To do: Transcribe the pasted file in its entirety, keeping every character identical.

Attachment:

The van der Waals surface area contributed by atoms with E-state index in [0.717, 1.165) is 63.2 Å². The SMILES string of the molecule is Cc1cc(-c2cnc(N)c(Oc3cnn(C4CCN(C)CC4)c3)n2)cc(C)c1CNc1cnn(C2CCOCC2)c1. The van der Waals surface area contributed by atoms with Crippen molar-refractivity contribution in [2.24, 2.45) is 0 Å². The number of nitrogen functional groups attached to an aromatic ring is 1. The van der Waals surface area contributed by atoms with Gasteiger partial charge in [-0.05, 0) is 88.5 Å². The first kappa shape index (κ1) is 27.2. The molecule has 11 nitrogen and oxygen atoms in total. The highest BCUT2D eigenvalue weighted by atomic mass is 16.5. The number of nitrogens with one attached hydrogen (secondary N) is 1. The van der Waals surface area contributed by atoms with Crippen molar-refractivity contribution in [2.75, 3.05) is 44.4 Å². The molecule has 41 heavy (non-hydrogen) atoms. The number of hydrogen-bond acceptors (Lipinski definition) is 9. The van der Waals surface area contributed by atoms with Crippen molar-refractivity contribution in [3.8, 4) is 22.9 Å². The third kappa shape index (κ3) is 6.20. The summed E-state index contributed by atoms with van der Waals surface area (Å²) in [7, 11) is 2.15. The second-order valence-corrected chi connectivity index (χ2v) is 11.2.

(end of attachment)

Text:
The van der Waals surface area contributed by atoms with E-state index in [0.717, 1.165) is 63.2 Å². The SMILES string of the molecule is Cc1cc(-c2cnc(N)c(Oc3cnn(C4CCN(C)CC4)c3)n2)cc(C)c1CNc1cnn(C2CCOCC2)c1. The van der Waals surface area contributed by atoms with Crippen molar-refractivity contribution in [2.24, 2.45) is 0 Å². The number of nitrogen functional groups attached to an aromatic ring is 1. The van der Waals surface area contributed by atoms with Gasteiger partial charge in [-0.05, 0) is 88.5 Å². The first kappa shape index (κ1) is 27.2. The molecule has 11 nitrogen and oxygen atoms in total. The highest BCUT2D eigenvalue weighted by atomic mass is 16.5. The number of nitrogens with one attached hydrogen (secondary N) is 1. The van der Waals surface area contributed by atoms with Crippen molar-refractivity contribution in [2.75, 3.05) is 44.4 Å². The molecule has 41 heavy (non-hydrogen) atoms. The number of hydrogen-bond acceptors (Lipinski definition) is 9. The van der Waals surface area contributed by atoms with Crippen molar-refractivity contribution in [3.8, 4) is 22.9 Å². The third kappa shape index (κ3) is 6.20. The summed E-state index contributed by atoms with van der Waals surface area (Å²) in [7, 11) is 2.15. The second-order valence-corrected chi connectivity index (χ2v) is 11.2.